As another detail not otherwise illustrated in this application, but clearly set forth in the incorporated '810 application, the sealing roller system further comprises a plurality of electrical contact rings on one terminal end of the first shaft and in respective electrical contact with the pins and the wires for making electrical contact with a source of electricity and for providing a path for electrical current to flow from a source to the wires to thereby heat the wires to the temperature required to seal plastic film material.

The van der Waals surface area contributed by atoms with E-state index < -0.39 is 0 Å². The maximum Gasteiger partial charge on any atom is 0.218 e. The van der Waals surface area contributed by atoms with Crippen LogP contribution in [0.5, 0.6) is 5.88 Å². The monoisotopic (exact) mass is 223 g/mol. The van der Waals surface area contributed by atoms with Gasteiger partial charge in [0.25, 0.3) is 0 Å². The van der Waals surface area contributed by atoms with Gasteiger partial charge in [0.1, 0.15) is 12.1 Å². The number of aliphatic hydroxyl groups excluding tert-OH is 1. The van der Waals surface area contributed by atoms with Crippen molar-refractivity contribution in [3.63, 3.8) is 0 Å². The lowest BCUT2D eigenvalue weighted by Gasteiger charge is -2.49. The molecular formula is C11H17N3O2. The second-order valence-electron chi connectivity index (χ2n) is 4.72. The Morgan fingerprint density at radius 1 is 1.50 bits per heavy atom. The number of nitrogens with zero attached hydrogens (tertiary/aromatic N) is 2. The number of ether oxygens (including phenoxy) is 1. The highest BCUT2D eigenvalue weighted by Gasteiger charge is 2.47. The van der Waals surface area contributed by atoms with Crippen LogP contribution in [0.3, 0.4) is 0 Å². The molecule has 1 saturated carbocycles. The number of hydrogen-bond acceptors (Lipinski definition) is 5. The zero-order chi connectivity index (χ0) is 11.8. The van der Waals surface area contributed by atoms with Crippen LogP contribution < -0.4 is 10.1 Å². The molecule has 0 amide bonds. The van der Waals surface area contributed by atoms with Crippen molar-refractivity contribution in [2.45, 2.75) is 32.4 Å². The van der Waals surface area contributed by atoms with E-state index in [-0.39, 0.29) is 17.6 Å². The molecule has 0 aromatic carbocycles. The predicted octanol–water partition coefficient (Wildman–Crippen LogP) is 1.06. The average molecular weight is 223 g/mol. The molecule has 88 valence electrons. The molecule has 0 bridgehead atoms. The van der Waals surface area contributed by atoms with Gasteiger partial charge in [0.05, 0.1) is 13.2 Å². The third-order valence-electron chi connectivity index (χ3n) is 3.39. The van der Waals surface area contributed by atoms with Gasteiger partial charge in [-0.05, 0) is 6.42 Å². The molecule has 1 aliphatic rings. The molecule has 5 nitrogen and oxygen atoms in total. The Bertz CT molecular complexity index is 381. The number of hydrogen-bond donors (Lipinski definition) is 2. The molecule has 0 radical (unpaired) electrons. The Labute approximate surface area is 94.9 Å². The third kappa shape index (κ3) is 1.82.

The packaging device 20 of the present invention further comprises means for periodically interrupting the linear seal to provide an unsealed portion along the otherwise sealed edge. As stated earlier herein, the hardened, solid foam is the result of a chemical reaction which produces the eventually solid polymer while currently generating water vapor and carbon dioxide. The carbon dioxide and water vapor desirably form the foam as they escape from the forming polymer. Nevertheless, if the foamable composition were placed in an entirely sealed bag, the volume of gas generated would soon build up sufficient pressure to rupture the bag before the foam had hardened. Such a rupture should, of course, defeat the purpose of using the bag to contain the polymer. Thus, in order to preserve the bag's usefulness, the gases must be permitted to escape in an appropriate manner. One method for appropriately venting the bag is to provide a small, unsealed opening along one edge of the bag. As noted above, in earlier generations of foam-in-place packaging devices, such openings were formed by physically moving the heated sealing rollers into and out of contact with the plastic film material. As just described, however, in the present invention a small, unsealed portion is provided by simply turning down the current to the heating wire 37 so that the wire's temperature drops just below that at which the plastic will become sealed. After a short period of time, the current to the wire 37 is again raised to raise the temperature to that which will seal plastic. The result is that a period of time is established during which the advancing film material 30 is left unsealed. The result, in turn, is a small unsealed opening illustrated at 38 in the side of a finished bag.